It was about a week ago that I was browsing the New York Times in the days leading up to Thanksgiving, reading this article and that about food and agriculture. I stumbled across a fascinating article, “Agriculture Linked to DNA Changes in Ancient Europe.” The article—based on recently published new research in the journal Nature—went on to explain how the human genome rapidly evolved in the wake of the arrival of farming in Europe about 8,500 years ago.
I began the article out of pure intellectual interest. But I also couldn’t help but think of the potential implications for the Paleo diet that’s so popular right now. We’re gluten-free but decidedly not Paleo, and if you’re reading this blog, I’ll bet you aren’t either. We cook with gluten-free grains such as rice, corn, quinoa, and amaranth, which are all big “no nos” for the Paleo diet. One of the fundamental premises of the Paleo perspective is that the advent of agriculture changed the human diet far faster than humans evolved to adapt to that diet, hence advocating a return to “pre-agricultural” diets. But this new research showed just how quickly the human genome evolved to adapt to an agriculture-based diet, potentially poking a big hole in the Paleo theory.
One good example is the amino acid ergothioneine, a powerful antioxidant. Wheat is relatively poor in ergothioneine (for example, mushrooms have about 12 times as much per serving), but then a funny thing happened, researchers found. A gene that increased humans’ absorption of the amino acid became much more prominent, adapting our gut and our bodies to this new agricultural wheat-based diet.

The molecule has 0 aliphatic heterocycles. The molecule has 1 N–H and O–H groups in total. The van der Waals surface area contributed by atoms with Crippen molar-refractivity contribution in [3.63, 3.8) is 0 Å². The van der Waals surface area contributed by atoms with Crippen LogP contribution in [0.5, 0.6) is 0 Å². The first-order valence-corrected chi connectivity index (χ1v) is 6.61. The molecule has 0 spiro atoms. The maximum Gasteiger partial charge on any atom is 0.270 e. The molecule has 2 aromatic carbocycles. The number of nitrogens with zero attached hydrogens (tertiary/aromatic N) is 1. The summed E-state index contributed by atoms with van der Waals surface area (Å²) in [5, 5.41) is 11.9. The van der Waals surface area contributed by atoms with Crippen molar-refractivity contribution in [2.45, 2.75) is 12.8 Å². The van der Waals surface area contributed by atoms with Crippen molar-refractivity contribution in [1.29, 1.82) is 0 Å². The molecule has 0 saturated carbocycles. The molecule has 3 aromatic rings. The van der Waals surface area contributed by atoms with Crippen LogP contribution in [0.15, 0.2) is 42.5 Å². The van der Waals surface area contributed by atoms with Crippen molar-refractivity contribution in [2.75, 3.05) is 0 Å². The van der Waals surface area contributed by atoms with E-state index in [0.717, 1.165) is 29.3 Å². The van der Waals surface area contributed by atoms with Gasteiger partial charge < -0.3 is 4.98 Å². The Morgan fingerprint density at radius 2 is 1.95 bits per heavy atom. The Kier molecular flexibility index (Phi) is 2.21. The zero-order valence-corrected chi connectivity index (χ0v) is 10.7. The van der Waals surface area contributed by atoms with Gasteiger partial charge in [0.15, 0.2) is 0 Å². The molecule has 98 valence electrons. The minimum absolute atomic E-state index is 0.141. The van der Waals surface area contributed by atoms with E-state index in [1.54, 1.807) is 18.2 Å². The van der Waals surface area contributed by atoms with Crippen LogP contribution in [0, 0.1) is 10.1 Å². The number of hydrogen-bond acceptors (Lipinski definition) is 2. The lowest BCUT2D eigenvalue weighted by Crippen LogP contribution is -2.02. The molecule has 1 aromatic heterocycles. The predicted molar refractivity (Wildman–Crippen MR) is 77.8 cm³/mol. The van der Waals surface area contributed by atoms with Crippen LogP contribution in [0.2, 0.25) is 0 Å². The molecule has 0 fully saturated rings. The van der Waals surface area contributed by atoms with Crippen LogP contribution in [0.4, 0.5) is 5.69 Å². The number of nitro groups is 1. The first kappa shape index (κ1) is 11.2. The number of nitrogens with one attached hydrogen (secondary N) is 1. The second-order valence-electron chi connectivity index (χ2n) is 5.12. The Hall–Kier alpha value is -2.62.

Upon reading the full research article in Nature, another finding jumped out at me—one related to celiac disease. The same segments of DNA that code of ergothioneine absorption also have common variants associated with increased risk for ulcerative colitis, irritable bowel syndrome, and … celiac disease. Hence, researchers concluded celiac disease “may have hitchhiked to high frequency as a result.”
(As I write about in The Gluten-Free Edge, the first written description of celiac disease from Greece and earliest archeological remains believed to have been celiac disease from Italy both date to the first century AD, roughly 2,000 years ago. It’s intriguing to think that humans’ genetic predisposition for celiac disease could have arisen hundreds or even thousands of years earlier.)
There are many causal factors behind celiac disease, but genetic predisposition is undoubtedly a central one. These new findings have potentially big implications for how maligned wheat is—or isn’t—in today’s food systems. There are some people on an extreme end of the spectrum who hold that wheat is bad for everyone. On the other end of the spectrum are those who hold that wheat is bad for certain populations with medically diagnosed conditions such as celiac disease that demand strict avoidance of wheat and equally strict adherence to a gluten-free diet. But—at least evolutionarily—it appears that on the level of celiac disease, wheat wasn’t all that bad for us historically. Instead, as humans evolved and got better at digesting and absorbing wheat’s nutrients, we also—through unfortunate but coincidental correlation—increased our risk for getting sick from the grain that ultimately became a staple of the Western diet.
If, like me, you have celiac disease today, this information doesn’t much change anything. But it’s at least intriguing to know that the prevalence of celiac disease today came about in part because, ironically, we got better at eating wheat, and not simply because we started eating it (and more of it) in the first place or because it was inherently bad for us.